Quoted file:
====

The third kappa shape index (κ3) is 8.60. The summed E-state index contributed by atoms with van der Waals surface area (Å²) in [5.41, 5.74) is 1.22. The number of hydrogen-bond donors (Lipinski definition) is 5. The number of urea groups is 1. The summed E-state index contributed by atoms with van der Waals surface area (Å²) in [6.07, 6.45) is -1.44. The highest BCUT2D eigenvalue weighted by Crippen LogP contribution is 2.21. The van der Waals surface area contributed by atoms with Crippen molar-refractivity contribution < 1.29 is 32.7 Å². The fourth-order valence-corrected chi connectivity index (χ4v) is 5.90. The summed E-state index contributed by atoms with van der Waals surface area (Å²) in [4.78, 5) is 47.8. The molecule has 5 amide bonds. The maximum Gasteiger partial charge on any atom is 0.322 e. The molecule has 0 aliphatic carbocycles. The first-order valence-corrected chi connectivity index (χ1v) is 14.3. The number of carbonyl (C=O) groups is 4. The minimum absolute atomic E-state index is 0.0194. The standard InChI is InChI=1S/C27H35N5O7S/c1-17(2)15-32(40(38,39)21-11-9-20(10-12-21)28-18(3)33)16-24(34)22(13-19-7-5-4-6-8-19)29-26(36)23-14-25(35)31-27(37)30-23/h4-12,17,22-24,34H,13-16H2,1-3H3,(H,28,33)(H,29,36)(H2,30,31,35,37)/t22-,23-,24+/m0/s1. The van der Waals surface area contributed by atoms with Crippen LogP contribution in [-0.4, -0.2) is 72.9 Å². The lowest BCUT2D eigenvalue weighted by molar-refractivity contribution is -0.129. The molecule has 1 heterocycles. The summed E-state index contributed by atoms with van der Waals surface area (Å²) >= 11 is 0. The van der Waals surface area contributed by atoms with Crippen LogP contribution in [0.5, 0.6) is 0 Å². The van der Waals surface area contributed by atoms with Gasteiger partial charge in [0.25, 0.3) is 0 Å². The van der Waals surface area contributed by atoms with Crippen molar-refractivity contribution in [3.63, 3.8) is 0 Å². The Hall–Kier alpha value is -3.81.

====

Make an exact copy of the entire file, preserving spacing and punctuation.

The third kappa shape index (κ3) is 8.60. The summed E-state index contributed by atoms with van der Waals surface area (Å²) in [5.41, 5.74) is 1.22. The number of hydrogen-bond donors (Lipinski definition) is 5. The number of urea groups is 1. The summed E-state index contributed by atoms with van der Waals surface area (Å²) in [6.07, 6.45) is -1.44. The highest BCUT2D eigenvalue weighted by Crippen LogP contribution is 2.21. The van der Waals surface area contributed by atoms with Crippen molar-refractivity contribution < 1.29 is 32.7 Å². The fourth-order valence-corrected chi connectivity index (χ4v) is 5.90. The summed E-state index contributed by atoms with van der Waals surface area (Å²) in [4.78, 5) is 47.8. The molecule has 5 amide bonds. The maximum Gasteiger partial charge on any atom is 0.322 e. The molecule has 0 aliphatic carbocycles. The first-order valence-corrected chi connectivity index (χ1v) is 14.3. The number of carbonyl (C=O) groups is 4. The minimum absolute atomic E-state index is 0.0194. The standard InChI is InChI=1S/C27H35N5O7S/c1-17(2)15-32(40(38,39)21-11-9-20(10-12-21)28-18(3)33)16-24(34)22(13-19-7-5-4-6-8-19)29-26(36)23-14-25(35)31-27(37)30-23/h4-12,17,22-24,34H,13-16H2,1-3H3,(H,28,33)(H,29,36)(H2,30,31,35,37)/t22-,23-,24+/m0/s1. The van der Waals surface area contributed by atoms with Crippen LogP contribution in [-0.4, -0.2) is 72.9 Å². The lowest BCUT2D eigenvalue weighted by molar-refractivity contribution is -0.129. The molecule has 1 heterocycles. The summed E-state index contributed by atoms with van der Waals surface area (Å²) >= 11 is 0. The van der Waals surface area contributed by atoms with Crippen LogP contribution in [0.5, 0.6) is 0 Å². The van der Waals surface area contributed by atoms with Gasteiger partial charge in [0.25, 0.3) is 0 Å². The van der Waals surface area contributed by atoms with Crippen molar-refractivity contribution in [3.63, 3.8) is 0 Å². The Hall–Kier alpha value is -3.81.